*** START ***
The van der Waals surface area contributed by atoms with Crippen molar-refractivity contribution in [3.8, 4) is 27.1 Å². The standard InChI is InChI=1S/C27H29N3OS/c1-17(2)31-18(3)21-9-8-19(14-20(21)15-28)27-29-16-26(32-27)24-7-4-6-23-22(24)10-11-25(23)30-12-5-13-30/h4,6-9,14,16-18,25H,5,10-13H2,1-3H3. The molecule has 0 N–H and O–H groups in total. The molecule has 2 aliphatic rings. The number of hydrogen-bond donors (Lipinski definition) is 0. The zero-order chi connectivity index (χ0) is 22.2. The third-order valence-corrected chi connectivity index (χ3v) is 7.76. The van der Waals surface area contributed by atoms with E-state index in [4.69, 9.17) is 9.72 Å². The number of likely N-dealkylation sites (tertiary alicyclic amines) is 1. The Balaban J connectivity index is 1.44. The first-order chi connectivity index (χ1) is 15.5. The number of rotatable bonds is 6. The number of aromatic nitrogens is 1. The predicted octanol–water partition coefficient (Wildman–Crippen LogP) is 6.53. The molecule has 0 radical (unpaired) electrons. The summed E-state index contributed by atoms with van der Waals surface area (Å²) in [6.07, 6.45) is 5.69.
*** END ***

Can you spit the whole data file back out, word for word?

The van der Waals surface area contributed by atoms with Crippen molar-refractivity contribution in [3.8, 4) is 27.1 Å². The standard InChI is InChI=1S/C27H29N3OS/c1-17(2)31-18(3)21-9-8-19(14-20(21)15-28)27-29-16-26(32-27)24-7-4-6-23-22(24)10-11-25(23)30-12-5-13-30/h4,6-9,14,16-18,25H,5,10-13H2,1-3H3. The molecule has 0 N–H and O–H groups in total. The molecule has 2 aliphatic rings. The number of hydrogen-bond donors (Lipinski definition) is 0. The zero-order chi connectivity index (χ0) is 22.2. The third-order valence-corrected chi connectivity index (χ3v) is 7.76. The van der Waals surface area contributed by atoms with E-state index in [4.69, 9.17) is 9.72 Å². The number of likely N-dealkylation sites (tertiary alicyclic amines) is 1. The Balaban J connectivity index is 1.44. The first-order chi connectivity index (χ1) is 15.5. The number of rotatable bonds is 6. The number of aromatic nitrogens is 1. The predicted octanol–water partition coefficient (Wildman–Crippen LogP) is 6.53. The molecule has 0 radical (unpaired) electrons. The summed E-state index contributed by atoms with van der Waals surface area (Å²) in [6.07, 6.45) is 5.69.